Azita:  Well, first off, without my Sadhana I wouldn’t be able to hold space and dive into the depths of my work. My Sadhana is my anchor. We’re all beings moving from Trauma to Dharma, myself included. And, so I’m doing my best to walk the walk, to go where I grow, and compassionately embrace my own human trips and falls along the way. It’s a privilege to meet people in their pain. It is my way of giving back; my way of saying “I’ve been there, that’s why I’m here.” I feel a deep responsibility to offer what I’ve lived, learned and personally benefited from. It’s a duty and a service that also feeds me. The courageous clients I get to work with are my mirrors~ teachers in their own right, whose steadied commitment lifts and inspires me daily.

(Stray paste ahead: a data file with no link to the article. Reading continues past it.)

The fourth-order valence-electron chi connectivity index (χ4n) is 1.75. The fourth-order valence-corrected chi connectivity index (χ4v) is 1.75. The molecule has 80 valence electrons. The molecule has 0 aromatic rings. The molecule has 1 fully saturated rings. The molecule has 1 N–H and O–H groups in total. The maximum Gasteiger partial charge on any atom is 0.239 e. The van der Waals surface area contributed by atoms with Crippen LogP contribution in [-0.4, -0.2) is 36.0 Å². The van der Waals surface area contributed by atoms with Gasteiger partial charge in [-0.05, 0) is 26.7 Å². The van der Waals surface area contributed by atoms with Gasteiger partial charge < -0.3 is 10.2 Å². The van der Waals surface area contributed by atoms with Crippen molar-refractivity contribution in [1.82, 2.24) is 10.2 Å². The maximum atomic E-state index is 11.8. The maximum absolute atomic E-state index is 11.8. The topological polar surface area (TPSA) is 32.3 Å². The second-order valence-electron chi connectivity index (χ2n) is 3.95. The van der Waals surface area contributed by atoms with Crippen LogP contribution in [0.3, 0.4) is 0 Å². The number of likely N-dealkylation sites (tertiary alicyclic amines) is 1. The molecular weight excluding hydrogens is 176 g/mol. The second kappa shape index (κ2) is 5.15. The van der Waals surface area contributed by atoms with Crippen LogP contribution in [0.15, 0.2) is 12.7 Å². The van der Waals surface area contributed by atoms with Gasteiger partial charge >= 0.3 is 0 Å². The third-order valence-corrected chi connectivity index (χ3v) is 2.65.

You encourage students to face their pain and embrace their pain.  Can you give a real-life example to illustrate this?

Azita:  Listen, I see life through the lens of Post Traumatic Growth. None of us leave here unscathed. We have all been pained. How many of us continue to carry the hurt and hate like defensive coats of armor? That armor has its place. But left on too long, it hardens and stiffens. It desensitizes us. It constrains us, keeping us shackled to pain that begs to be transformed.